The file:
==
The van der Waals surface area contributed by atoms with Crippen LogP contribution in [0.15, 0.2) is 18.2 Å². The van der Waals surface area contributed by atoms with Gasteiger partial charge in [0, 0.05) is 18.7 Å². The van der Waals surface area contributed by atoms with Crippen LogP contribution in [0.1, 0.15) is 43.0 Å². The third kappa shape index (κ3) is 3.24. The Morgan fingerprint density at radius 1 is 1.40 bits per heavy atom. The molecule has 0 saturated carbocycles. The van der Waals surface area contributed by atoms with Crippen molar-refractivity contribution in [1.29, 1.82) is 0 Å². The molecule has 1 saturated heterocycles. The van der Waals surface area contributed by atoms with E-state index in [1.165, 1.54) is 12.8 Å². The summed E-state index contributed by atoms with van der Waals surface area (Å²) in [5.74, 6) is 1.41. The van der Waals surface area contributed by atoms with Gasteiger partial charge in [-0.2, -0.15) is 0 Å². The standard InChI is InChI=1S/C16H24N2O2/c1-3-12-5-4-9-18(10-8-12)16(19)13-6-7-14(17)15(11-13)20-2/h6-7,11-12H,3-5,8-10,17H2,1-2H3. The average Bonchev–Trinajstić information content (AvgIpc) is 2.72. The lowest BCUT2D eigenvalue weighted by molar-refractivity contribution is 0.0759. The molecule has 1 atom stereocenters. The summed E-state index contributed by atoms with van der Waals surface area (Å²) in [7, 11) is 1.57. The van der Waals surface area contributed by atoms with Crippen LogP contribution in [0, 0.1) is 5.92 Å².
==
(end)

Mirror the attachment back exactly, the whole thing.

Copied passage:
The van der Waals surface area contributed by atoms with Crippen LogP contribution in [0.15, 0.2) is 18.2 Å². The van der Waals surface area contributed by atoms with Gasteiger partial charge in [0, 0.05) is 18.7 Å². The van der Waals surface area contributed by atoms with Crippen LogP contribution in [0.1, 0.15) is 43.0 Å². The third kappa shape index (κ3) is 3.24. The Morgan fingerprint density at radius 1 is 1.40 bits per heavy atom. The molecule has 0 saturated carbocycles. The van der Waals surface area contributed by atoms with Crippen molar-refractivity contribution in [1.29, 1.82) is 0 Å². The molecule has 1 saturated heterocycles. The van der Waals surface area contributed by atoms with E-state index in [1.165, 1.54) is 12.8 Å². The summed E-state index contributed by atoms with van der Waals surface area (Å²) in [5.74, 6) is 1.41. The van der Waals surface area contributed by atoms with Gasteiger partial charge in [-0.2, -0.15) is 0 Å². The standard InChI is InChI=1S/C16H24N2O2/c1-3-12-5-4-9-18(10-8-12)16(19)13-6-7-14(17)15(11-13)20-2/h6-7,11-12H,3-5,8-10,17H2,1-2H3. The average Bonchev–Trinajstić information content (AvgIpc) is 2.72. The lowest BCUT2D eigenvalue weighted by molar-refractivity contribution is 0.0759. The molecule has 1 atom stereocenters. The summed E-state index contributed by atoms with van der Waals surface area (Å²) in [7, 11) is 1.57. The van der Waals surface area contributed by atoms with Crippen LogP contribution in [0, 0.1) is 5.92 Å².